You might be wondering how Expo and Log got together in the first place. It couldn't just be Expo's charming good looks, right? In this section, you're going to learn all about how logarithms and exponents are connected—how they're the same and how they're total opposites of one another.
What's a Log, Anyway?
Before we get into the nitty-gritty of how logs work, let's take a gander just at how they look. Here's one:
log_{10}x
Weird, right? Why is there a number below the log? What's the log doing to the x? Sometimes you've got to know what's inside to know how something works. Just like in biology class, except as we cut into exponents and logarithms it won't be nearly as squishy or disgusting. We promise.
Practice:
Rewrite this logarithm in exponential form: y = log (x + 3) | |
The base of this log is 10, so we first write that: 10 The left hand side of the equation is the exponent that goes over the base: 10^{y} The terms inside the log form the other side of the equation: 10^{y} = x + 3 | |
Rewrite this exponential in logarithmic form: y = 4(7^{x}) | |
First, we should isolate the x: 0.25 y = 7^{x} Now take the log of both sides, with the base matching the base of the right hand side: The log and base on the right hand side cancel:
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Simplify the following expression: y = 5^{log525} | |
A base raised to a logarithmic exponent is the same as the other way around, so they cancel: y = 25 | |
What is the inverse function of y = 15x + 25? | |
First, we must solve for x. Subtract 25 on both sides: y – 25 = 15x Divide 15: Now switch the variables: | |
What is the inverse function of y = 10^{x} – 4? | |
Add 4 on both sides: y + 4 = 10^{x} Take the logarithm of both sides: log(y + 4) = x Switch x and y: y = log(x + 4) | |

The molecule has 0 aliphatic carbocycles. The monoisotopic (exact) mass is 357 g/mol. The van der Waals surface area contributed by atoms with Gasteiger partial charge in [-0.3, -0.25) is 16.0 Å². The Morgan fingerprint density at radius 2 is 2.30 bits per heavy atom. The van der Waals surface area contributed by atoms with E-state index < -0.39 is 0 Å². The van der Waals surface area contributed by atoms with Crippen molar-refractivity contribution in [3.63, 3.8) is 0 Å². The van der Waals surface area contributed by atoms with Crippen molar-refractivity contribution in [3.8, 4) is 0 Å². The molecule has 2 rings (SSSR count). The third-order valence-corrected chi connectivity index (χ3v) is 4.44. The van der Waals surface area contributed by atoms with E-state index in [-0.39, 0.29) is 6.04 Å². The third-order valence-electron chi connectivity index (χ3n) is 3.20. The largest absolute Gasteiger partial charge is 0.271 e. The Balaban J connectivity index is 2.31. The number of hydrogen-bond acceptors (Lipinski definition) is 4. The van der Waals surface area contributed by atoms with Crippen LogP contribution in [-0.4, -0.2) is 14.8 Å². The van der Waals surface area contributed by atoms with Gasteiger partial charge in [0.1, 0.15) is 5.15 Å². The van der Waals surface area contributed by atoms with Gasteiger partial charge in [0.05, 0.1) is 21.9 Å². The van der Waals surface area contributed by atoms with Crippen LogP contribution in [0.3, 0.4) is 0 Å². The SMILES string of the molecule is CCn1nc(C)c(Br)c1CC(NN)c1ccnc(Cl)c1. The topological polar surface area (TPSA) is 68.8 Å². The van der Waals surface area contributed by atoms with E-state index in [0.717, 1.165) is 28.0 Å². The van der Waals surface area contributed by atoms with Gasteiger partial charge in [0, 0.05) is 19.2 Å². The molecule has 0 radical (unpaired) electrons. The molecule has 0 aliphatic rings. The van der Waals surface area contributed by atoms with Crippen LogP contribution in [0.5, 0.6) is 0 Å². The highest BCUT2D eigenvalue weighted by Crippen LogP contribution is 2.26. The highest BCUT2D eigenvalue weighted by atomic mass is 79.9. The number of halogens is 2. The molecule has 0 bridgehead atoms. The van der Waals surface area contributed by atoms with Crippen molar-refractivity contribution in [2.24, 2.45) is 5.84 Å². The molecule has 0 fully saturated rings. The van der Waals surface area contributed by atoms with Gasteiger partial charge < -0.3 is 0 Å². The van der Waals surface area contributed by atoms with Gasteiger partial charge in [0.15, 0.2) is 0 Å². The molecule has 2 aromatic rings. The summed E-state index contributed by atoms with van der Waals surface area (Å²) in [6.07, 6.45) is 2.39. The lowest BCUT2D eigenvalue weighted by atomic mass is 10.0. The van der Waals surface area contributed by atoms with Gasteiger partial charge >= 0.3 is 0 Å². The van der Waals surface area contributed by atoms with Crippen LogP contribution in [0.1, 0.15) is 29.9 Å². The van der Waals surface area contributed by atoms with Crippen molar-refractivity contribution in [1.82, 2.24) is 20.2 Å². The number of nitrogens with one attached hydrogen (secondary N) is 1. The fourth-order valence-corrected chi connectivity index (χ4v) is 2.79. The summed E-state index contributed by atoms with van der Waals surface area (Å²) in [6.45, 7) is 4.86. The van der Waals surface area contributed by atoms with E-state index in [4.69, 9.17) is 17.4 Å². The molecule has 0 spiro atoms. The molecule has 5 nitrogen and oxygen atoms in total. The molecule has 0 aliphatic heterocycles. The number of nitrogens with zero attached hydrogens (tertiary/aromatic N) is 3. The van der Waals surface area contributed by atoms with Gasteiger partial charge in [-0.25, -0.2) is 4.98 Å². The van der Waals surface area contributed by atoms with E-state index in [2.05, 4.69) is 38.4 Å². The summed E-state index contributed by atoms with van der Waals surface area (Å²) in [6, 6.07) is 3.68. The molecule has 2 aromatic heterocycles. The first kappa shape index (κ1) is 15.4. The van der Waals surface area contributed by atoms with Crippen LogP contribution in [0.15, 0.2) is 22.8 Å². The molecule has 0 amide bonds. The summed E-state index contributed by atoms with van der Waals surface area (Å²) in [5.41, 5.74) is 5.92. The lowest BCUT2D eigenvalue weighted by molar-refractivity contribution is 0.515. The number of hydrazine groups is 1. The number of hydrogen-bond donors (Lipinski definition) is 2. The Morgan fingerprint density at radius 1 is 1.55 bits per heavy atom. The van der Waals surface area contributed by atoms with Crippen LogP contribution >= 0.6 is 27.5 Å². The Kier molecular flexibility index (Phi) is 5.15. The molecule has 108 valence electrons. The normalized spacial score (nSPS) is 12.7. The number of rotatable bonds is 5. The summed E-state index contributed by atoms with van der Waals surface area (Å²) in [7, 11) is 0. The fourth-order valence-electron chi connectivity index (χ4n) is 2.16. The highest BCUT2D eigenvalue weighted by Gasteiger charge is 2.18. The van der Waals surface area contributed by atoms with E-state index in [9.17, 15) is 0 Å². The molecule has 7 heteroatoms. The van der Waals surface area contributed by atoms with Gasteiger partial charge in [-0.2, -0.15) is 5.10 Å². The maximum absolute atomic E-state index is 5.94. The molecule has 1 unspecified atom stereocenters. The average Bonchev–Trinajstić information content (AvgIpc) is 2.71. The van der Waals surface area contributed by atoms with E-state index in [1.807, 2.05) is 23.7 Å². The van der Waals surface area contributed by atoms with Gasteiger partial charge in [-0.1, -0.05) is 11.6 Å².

What is the inverse function from the set {1,5 ; 2,8 ; 3,11}? | |
Using the slope-intercept formula, you can recognize this as the function: y = 3x + 2 Solve for x: y – 2 = 3x Switch x and y: | |
Simplify: y = 9^{log34} | |
First, change the base so that it has an exponent the same as the log in the exponent: y = 3^{3log34} A base raised to a logarithmic exponent is the same as the other way around, so they cancel: y = 3^{4} Solve: y = 81 | |
Does this equation have an inverse: y = x^{2} + 3x + 4? | |
If you graph this function, you will find that it is a parabola This shape fails the horizontal line test, this means that it is not one-to-one Because it is not one-to-one, it cannot have an inverse. | |
What is the inverse function of y = log 4x ?
Answer
What is the inverse function of y = ln x?
Hint
Which irrational number does ln have in its base?
What is the inverse function of y = 15x + 3?
Hint
Solve for the dependent variable first.
Answer
What is the inverse function of (5xy + x)^{2} = x^{4}
Hint
Solve the exponents first.
Answer
Is x^{-1} equivalent to
Hint
What is the notation for an inverse function?
Answer
Yes! Something raised to the -1 power is the reciprocal, not the inverse function.
Is y = 4^{x} the inverse of log_{x} 4 = y
Hint
What does the base of the logarithm represent?
Answer
No. The inverse of y = 4^{x} is log_{4} x = y. The base of the logarithm is the base of the exponential function.
If the inverse of a function y = f(x) is y= g(x), what does f(g(x)) and g(f(x)) both equal?
Hint
Try plugging values of x into a function and its inverse.
What is the inverse function of log_{4} (3x + 2)?
Hint
Which number do you have to exponentiate with?
Answer
What is the inverse function from the set {1,4; 3,10 ; 6,19}?
Hint
Try finding the function first.
Answer
Is the following function one-to-one: x^{2}?
Hint
Will squaring -2 and 2 (or the positive/negative values of any number) give the same answer?
What is the log form of the exponential function y = 4^{x} – 3?
Hint
It's like finding the inverse, but not quite.
What is the log form of the exponential function y = 10e^{x}?
Hint
It's au naturel, right?
Answer
What is the inverse function of y = 7^{x + 10}?
Hint
Don't worry, exponentiation won't hurt the exponent on the 7.
Is the following function one-to-one: x^{3} + 4?
Which domains can this function be one-to-one in? 2x^{2} – 4
Hint
When will the horizontal line test pass?